galeo u have a point (u could even ask was duryodhan an asura, what about kamsa). personally, i am not very clear as to what exactly is anurag’s evidence that Ravana was running a slave joint in lanka. is there a singele sentence anywhere in the ramayana or elsewhere in Indian literature that lanka was overflowing with slaves. valmimki talks of rakshahas harassing rishis, disrupting yagnas, and even eating the poor guys but nowhere does it mention rishis or other manavas being carted of to lanka and set to work in the mines or plantations or watering ashok vatika!!! I think the distinction between asuaras and manavas or aryas was more a spiritual thing (code of conduct / dharma etc.) than just based on slavery, at least thats what people like Sri Aurobindo defined it as. After all Ravana was a master of the vedas, knew the difference between dharmma / adharma, all the well known asuras practised tapas, same as the rishis but the objectives varied.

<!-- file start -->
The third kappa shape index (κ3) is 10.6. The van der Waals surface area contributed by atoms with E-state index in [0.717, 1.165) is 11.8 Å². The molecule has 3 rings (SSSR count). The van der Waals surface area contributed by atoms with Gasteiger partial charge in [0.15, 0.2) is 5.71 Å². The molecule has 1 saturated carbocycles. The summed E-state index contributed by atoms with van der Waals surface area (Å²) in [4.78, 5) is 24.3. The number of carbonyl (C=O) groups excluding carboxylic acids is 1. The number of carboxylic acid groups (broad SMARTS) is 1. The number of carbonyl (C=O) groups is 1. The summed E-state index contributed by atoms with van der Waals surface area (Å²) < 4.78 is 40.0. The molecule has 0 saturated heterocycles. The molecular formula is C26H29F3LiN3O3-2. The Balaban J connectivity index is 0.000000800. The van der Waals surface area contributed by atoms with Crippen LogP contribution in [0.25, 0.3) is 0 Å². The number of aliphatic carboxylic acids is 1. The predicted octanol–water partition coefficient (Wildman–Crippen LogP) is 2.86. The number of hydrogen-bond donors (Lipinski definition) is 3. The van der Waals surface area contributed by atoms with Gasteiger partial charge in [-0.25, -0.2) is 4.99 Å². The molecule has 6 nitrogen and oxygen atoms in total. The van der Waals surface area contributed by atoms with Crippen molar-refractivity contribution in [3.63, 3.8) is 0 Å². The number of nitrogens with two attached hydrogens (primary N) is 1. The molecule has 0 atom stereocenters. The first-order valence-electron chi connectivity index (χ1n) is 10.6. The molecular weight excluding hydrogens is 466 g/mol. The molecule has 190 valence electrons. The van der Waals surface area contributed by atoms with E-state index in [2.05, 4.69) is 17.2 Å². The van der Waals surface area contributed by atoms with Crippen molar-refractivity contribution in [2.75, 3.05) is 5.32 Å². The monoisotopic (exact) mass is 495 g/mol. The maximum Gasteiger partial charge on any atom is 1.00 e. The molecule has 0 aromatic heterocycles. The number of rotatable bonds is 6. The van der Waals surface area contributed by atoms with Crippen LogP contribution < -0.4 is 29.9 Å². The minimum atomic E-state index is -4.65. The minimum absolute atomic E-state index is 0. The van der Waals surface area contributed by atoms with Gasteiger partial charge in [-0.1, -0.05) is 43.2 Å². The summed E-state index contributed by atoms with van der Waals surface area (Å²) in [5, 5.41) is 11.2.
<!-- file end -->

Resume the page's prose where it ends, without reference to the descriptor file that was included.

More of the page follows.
16. February 10, 2011 at 4:44 am

    simply answer this simple question – by your metric of slavery – was China ever Asuric? and if it is not too much trouble… was Japan ever Asuric? I might be stretching my luck here – but do you think the Mayans were Asuric? How about the Mongols – were they Asuric?

    Asuric systems have a place, name, context, society in history. Asuristan was aprovince of the Achamaneid Empire. Desert Bloc took its root in that soil – in that place, name, context, society. Other societies have tried copying Asuric systems, some others have been ruled by them. But, Asuricsystems are not prima facie black. After all Devas were asked to collaborate with Asuric– and Brahma /Shiva routinely bless them.